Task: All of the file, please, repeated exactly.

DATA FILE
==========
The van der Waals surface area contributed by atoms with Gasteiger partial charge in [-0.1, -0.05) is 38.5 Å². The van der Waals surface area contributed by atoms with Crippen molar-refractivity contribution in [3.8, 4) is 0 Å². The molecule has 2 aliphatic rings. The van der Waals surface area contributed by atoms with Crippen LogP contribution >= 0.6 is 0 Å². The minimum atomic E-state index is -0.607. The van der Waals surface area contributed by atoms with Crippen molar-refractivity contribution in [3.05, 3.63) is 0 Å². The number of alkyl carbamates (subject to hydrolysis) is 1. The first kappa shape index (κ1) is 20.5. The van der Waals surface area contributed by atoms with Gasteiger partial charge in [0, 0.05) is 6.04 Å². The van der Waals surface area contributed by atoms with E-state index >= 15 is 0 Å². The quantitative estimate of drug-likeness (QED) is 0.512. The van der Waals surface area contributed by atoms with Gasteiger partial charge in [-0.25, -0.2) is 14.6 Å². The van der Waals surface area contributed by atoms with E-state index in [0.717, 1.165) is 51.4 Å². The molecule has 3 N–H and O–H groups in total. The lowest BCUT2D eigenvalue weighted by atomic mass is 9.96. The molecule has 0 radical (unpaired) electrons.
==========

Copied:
The van der Waals surface area contributed by atoms with Gasteiger partial charge in [-0.1, -0.05) is 38.5 Å². The van der Waals surface area contributed by atoms with Crippen molar-refractivity contribution in [3.8, 4) is 0 Å². The molecule has 2 aliphatic rings. The van der Waals surface area contributed by atoms with Crippen LogP contribution >= 0.6 is 0 Å². The minimum atomic E-state index is -0.607. The van der Waals surface area contributed by atoms with Crippen molar-refractivity contribution in [3.05, 3.63) is 0 Å². The number of alkyl carbamates (subject to hydrolysis) is 1. The first kappa shape index (κ1) is 20.5. The van der Waals surface area contributed by atoms with Gasteiger partial charge in [0, 0.05) is 6.04 Å². The van der Waals surface area contributed by atoms with E-state index >= 15 is 0 Å². The quantitative estimate of drug-likeness (QED) is 0.512. The van der Waals surface area contributed by atoms with Gasteiger partial charge in [-0.25, -0.2) is 14.6 Å². The van der Waals surface area contributed by atoms with E-state index in [0.717, 1.165) is 51.4 Å². The molecule has 3 N–H and O–H groups in total. The lowest BCUT2D eigenvalue weighted by atomic mass is 9.96. The molecule has 0 radical (unpaired) electrons.